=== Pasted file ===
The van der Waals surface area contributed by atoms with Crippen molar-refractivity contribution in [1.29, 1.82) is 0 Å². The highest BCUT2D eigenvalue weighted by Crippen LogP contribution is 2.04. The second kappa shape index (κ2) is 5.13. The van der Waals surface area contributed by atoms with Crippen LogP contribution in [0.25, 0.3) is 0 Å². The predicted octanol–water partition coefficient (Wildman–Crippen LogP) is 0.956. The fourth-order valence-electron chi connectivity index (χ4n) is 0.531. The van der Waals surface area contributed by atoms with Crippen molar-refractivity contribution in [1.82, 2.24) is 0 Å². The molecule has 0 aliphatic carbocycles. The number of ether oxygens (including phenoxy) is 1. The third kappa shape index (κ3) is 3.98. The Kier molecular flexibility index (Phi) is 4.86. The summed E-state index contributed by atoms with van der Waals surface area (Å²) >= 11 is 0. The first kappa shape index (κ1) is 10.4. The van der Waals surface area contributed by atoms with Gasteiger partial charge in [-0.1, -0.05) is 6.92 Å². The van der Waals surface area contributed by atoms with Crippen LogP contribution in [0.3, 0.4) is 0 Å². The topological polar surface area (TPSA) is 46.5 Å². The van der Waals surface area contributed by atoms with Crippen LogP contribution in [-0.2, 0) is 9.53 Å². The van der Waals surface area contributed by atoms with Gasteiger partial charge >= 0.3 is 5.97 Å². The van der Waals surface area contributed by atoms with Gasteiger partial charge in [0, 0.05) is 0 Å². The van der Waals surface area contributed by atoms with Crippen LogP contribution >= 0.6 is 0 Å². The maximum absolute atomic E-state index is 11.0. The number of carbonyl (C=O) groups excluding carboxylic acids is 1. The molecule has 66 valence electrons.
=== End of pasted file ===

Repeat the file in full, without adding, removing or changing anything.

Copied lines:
The van der Waals surface area contributed by atoms with Crippen molar-refractivity contribution in [1.29, 1.82) is 0 Å². The highest BCUT2D eigenvalue weighted by Crippen LogP contribution is 2.04. The second kappa shape index (κ2) is 5.13. The van der Waals surface area contributed by atoms with Crippen LogP contribution in [0.25, 0.3) is 0 Å². The predicted octanol–water partition coefficient (Wildman–Crippen LogP) is 0.956. The fourth-order valence-electron chi connectivity index (χ4n) is 0.531. The van der Waals surface area contributed by atoms with Crippen molar-refractivity contribution in [1.82, 2.24) is 0 Å². The molecule has 0 aliphatic carbocycles. The number of ether oxygens (including phenoxy) is 1. The third kappa shape index (κ3) is 3.98. The Kier molecular flexibility index (Phi) is 4.86. The summed E-state index contributed by atoms with van der Waals surface area (Å²) >= 11 is 0. The first kappa shape index (κ1) is 10.4. The van der Waals surface area contributed by atoms with Gasteiger partial charge in [-0.1, -0.05) is 6.92 Å². The van der Waals surface area contributed by atoms with Crippen LogP contribution in [0.3, 0.4) is 0 Å². The topological polar surface area (TPSA) is 46.5 Å². The van der Waals surface area contributed by atoms with Crippen LogP contribution in [-0.2, 0) is 9.53 Å². The van der Waals surface area contributed by atoms with Gasteiger partial charge >= 0.3 is 5.97 Å². The van der Waals surface area contributed by atoms with Gasteiger partial charge in [0, 0.05) is 0 Å². The van der Waals surface area contributed by atoms with Crippen LogP contribution >= 0.6 is 0 Å². The maximum absolute atomic E-state index is 11.0. The number of carbonyl (C=O) groups excluding carboxylic acids is 1. The molecule has 66 valence electrons.